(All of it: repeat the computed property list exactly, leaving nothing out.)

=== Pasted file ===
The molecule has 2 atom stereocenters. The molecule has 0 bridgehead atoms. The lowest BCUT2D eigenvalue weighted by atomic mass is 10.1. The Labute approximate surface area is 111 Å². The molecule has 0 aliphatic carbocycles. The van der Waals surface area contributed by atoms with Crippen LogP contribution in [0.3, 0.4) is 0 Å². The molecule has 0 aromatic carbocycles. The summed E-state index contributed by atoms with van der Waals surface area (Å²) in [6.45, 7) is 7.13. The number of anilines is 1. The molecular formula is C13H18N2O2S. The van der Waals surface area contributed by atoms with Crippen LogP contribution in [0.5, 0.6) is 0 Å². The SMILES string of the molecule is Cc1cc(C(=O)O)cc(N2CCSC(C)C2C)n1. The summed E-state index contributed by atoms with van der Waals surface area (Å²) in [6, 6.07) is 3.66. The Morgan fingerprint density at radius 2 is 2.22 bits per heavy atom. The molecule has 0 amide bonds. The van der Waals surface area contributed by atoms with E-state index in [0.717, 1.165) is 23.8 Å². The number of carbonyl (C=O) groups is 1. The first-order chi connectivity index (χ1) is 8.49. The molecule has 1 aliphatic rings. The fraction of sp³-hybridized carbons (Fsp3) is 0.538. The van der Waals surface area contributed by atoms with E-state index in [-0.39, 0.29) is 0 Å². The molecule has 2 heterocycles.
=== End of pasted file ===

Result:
The molecule has 2 atom stereocenters. The molecule has 0 bridgehead atoms. The lowest BCUT2D eigenvalue weighted by atomic mass is 10.1. The Labute approximate surface area is 111 Å². The molecule has 0 aliphatic carbocycles. The van der Waals surface area contributed by atoms with Crippen LogP contribution in [0.3, 0.4) is 0 Å². The molecule has 0 aromatic carbocycles. The summed E-state index contributed by atoms with van der Waals surface area (Å²) in [6.45, 7) is 7.13. The number of anilines is 1. The molecular formula is C13H18N2O2S. The van der Waals surface area contributed by atoms with Crippen LogP contribution in [0.5, 0.6) is 0 Å². The SMILES string of the molecule is Cc1cc(C(=O)O)cc(N2CCSC(C)C2C)n1. The summed E-state index contributed by atoms with van der Waals surface area (Å²) in [6, 6.07) is 3.66. The Morgan fingerprint density at radius 2 is 2.22 bits per heavy atom. The molecule has 0 amide bonds. The van der Waals surface area contributed by atoms with E-state index in [0.717, 1.165) is 23.8 Å². The number of carbonyl (C=O) groups is 1. The first-order chi connectivity index (χ1) is 8.49. The molecule has 1 aliphatic rings. The fraction of sp³-hybridized carbons (Fsp3) is 0.538. The van der Waals surface area contributed by atoms with E-state index in [-0.39, 0.29) is 0 Å². The molecule has 2 heterocycles.